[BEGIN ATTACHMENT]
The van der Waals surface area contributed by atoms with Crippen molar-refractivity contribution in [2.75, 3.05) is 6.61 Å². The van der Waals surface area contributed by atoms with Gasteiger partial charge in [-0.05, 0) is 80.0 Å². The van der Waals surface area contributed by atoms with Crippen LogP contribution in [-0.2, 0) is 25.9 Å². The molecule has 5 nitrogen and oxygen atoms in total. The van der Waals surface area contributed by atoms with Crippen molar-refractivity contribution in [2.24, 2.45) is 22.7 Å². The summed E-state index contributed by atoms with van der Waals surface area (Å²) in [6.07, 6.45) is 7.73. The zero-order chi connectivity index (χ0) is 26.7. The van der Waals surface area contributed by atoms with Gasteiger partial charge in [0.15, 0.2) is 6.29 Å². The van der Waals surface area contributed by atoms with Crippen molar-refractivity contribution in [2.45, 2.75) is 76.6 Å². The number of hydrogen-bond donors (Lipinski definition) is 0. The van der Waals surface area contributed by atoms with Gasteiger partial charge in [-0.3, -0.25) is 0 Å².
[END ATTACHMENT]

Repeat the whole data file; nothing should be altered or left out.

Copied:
The van der Waals surface area contributed by atoms with Crippen molar-refractivity contribution in [2.75, 3.05) is 6.61 Å². The van der Waals surface area contributed by atoms with Gasteiger partial charge in [-0.05, 0) is 80.0 Å². The van der Waals surface area contributed by atoms with Crippen LogP contribution in [-0.2, 0) is 25.9 Å². The molecule has 5 nitrogen and oxygen atoms in total. The van der Waals surface area contributed by atoms with Crippen molar-refractivity contribution in [2.24, 2.45) is 22.7 Å². The summed E-state index contributed by atoms with van der Waals surface area (Å²) in [6.07, 6.45) is 7.73. The zero-order chi connectivity index (χ0) is 26.7. The van der Waals surface area contributed by atoms with Gasteiger partial charge in [0.15, 0.2) is 6.29 Å². The van der Waals surface area contributed by atoms with Crippen molar-refractivity contribution in [2.45, 2.75) is 76.6 Å². The number of hydrogen-bond donors (Lipinski definition) is 0. The van der Waals surface area contributed by atoms with Gasteiger partial charge in [-0.3, -0.25) is 0 Å².